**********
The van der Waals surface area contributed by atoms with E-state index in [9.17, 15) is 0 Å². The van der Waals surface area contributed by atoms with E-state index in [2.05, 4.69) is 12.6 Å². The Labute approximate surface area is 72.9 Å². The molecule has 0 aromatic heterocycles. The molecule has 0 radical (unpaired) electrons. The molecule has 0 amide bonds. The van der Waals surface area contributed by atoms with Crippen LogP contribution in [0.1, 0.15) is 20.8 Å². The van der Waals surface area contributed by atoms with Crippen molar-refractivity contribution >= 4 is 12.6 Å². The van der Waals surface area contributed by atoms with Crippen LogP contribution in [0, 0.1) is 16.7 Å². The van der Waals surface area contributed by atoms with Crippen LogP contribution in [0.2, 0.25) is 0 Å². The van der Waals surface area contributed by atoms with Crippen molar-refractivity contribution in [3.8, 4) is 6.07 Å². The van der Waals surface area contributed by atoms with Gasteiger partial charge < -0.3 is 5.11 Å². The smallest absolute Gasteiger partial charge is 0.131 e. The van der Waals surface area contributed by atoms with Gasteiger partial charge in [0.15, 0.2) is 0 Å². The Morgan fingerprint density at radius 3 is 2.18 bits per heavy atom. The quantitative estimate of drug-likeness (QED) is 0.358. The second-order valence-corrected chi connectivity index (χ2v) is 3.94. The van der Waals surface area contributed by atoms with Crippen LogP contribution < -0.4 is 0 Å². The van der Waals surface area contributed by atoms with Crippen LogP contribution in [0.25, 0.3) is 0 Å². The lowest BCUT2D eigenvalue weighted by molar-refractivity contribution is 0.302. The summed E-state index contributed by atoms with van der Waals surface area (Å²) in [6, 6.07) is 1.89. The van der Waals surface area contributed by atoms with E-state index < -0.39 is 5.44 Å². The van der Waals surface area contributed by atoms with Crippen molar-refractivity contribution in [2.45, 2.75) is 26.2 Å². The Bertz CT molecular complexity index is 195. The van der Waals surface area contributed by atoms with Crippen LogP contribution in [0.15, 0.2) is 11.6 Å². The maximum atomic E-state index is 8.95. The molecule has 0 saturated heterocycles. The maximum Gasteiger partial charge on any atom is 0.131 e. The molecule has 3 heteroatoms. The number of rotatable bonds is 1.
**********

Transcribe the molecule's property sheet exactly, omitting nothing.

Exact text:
The van der Waals surface area contributed by atoms with E-state index in [9.17, 15) is 0 Å². The van der Waals surface area contributed by atoms with E-state index in [2.05, 4.69) is 12.6 Å². The Labute approximate surface area is 72.9 Å². The molecule has 0 aromatic heterocycles. The molecule has 0 radical (unpaired) electrons. The molecule has 0 amide bonds. The van der Waals surface area contributed by atoms with Crippen LogP contribution in [0.1, 0.15) is 20.8 Å². The van der Waals surface area contributed by atoms with Crippen molar-refractivity contribution >= 4 is 12.6 Å². The van der Waals surface area contributed by atoms with Crippen LogP contribution in [0, 0.1) is 16.7 Å². The van der Waals surface area contributed by atoms with Crippen LogP contribution in [0.2, 0.25) is 0 Å². The van der Waals surface area contributed by atoms with Crippen molar-refractivity contribution in [3.8, 4) is 6.07 Å². The van der Waals surface area contributed by atoms with Gasteiger partial charge < -0.3 is 5.11 Å². The smallest absolute Gasteiger partial charge is 0.131 e. The van der Waals surface area contributed by atoms with Gasteiger partial charge in [0.15, 0.2) is 0 Å². The Morgan fingerprint density at radius 3 is 2.18 bits per heavy atom. The quantitative estimate of drug-likeness (QED) is 0.358. The second-order valence-corrected chi connectivity index (χ2v) is 3.94. The van der Waals surface area contributed by atoms with Crippen LogP contribution < -0.4 is 0 Å². The van der Waals surface area contributed by atoms with Crippen LogP contribution in [0.25, 0.3) is 0 Å². The lowest BCUT2D eigenvalue weighted by molar-refractivity contribution is 0.302. The summed E-state index contributed by atoms with van der Waals surface area (Å²) in [6, 6.07) is 1.89. The van der Waals surface area contributed by atoms with E-state index < -0.39 is 5.44 Å². The van der Waals surface area contributed by atoms with Crippen molar-refractivity contribution in [2.45, 2.75) is 26.2 Å². The Bertz CT molecular complexity index is 195. The van der Waals surface area contributed by atoms with Crippen LogP contribution in [0.15, 0.2) is 11.6 Å². The maximum atomic E-state index is 8.95. The molecule has 0 saturated heterocycles. The maximum Gasteiger partial charge on any atom is 0.131 e. The molecule has 3 heteroatoms. The number of rotatable bonds is 1.